“Don’t tell me what you value, show me your budget, and I’ll tell you what you value”

Who wants to take the time to create a budget and actually stick to it? It takes time to review what you spend, where you spend it, and how much (or how little) you bring in relative to your expenses. Plus, you could be in for a really rude awakening.

Nevertheless, if you have dreams of buying a home, paying off debt, taking that exotic vacation to the Maldives, or having money for retirement, planning is vital to your success. And the first step to securing your future is to be aware of how you spend your money.

As entrepreneurs, it’s even more vital because you have a budget for the business and your personal finances. For most, they don’t do a great job at either and it increases stress while hurting the profitability of your business. We all know that if business is not going well, that will carry over to our personal life as well!

If you don’t have a budget, here are a few reasons that you’re doing yourself and those that you’re responsible for a huge disservice.

Your spending is not in line with your priorities

If you’re not sure how much you spend and exactly where you spend it, changing these habits will be challenging. Even if you’re financially comfortable, a budget will help you identify unnecessary expenses and figure out ways to redirect funds towards your priorities. For example, if you don’t realize that you’re spending $200 on eating out and $100 on magazine subscriptions each month it becomes very difficult to break that habit and redistribute those funds toward important priorities such as retirement or that new home.

You aren’t prepared for emergencies

Life is filled with unexpected surprises, some pleasant and others not so much. When you get laid off, become sick or injured, go through a divorce or have a death in the family, it can lead to some serious financial turmoil. Of course, it seems like these emergencies always arise at the worst possible time — when you’re already strapped for cash. This is exactly why everyone needs an emergency fund. An emergency fund is 6 months of living expenses in your savings account. This extra money will ensure that you don’t spiral into the depths of debt after a life crisis. Of course, it will take time to save up six months’ worth of living expenses. Don’t try to dump the majority of your paycheck into your emergency fund right away. Build it into your budget, set realistic goals and start small. Even if you put just $20 — $30 aside each week, your emergency fund will slowly build up.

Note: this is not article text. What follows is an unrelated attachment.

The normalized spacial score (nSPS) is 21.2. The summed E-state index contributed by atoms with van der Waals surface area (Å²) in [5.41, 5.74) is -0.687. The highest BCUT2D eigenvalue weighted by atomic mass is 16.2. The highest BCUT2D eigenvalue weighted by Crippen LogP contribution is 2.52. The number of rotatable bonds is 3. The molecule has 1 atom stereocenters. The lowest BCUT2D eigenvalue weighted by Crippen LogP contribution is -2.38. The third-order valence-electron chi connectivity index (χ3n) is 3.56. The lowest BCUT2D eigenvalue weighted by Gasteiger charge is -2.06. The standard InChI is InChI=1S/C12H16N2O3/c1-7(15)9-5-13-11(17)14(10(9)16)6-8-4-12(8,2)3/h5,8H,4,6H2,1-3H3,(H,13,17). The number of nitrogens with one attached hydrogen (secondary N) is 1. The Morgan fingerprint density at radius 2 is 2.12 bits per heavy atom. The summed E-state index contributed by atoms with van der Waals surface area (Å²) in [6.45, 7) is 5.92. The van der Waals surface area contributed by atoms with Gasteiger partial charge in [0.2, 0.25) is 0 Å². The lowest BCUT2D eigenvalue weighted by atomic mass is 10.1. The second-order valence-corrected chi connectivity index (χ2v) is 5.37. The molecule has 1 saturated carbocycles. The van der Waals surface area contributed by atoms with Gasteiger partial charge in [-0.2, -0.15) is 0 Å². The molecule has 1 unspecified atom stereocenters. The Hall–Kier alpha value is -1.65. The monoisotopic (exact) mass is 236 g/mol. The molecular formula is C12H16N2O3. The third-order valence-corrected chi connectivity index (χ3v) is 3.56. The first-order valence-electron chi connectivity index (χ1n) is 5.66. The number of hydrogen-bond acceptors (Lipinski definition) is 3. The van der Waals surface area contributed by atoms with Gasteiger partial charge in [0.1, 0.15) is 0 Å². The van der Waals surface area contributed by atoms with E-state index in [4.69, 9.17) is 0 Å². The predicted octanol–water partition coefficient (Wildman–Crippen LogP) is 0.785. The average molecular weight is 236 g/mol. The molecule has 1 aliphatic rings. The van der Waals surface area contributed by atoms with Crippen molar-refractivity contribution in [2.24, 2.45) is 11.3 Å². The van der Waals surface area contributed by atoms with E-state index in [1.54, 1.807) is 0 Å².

You’re not in control of your life

If you feel like you are not in control of your money and you are continuously questioning where it went and what happened to it, budgeting can put you in control. Budgeting allows you to prioritize your spending, track how you are doing and realize when you need to stop. It puts a solid plan into place that is easy to follow and gives you the chance to plan and prepare for the future. It is the biggest tool you have to change your financial future and it gives you the power to make changes starting immediately.

To build wealth

Once you have a clear view of your overall financial situation, you can shift your focus to aggressively eliminate debts and build wealth. After solving any personal debt issues, get in the habit of putting a certain amount away monthly. This is where wealth building begins! As your savings and investments grow, you’ll be able to generate a passive income from interest payments and capital gains while still using your actively generated income to budget for monthly expenses.

Creating and following a budget can be difficult in the beginning, as it requires sacrifice and self-discipline. Be sure to keep your budget up to date regularly so that when things change, such as a raise or unexpected expenses. With all of this hard work be sure to reward yourself, acknowledging your success is a huge motivator.

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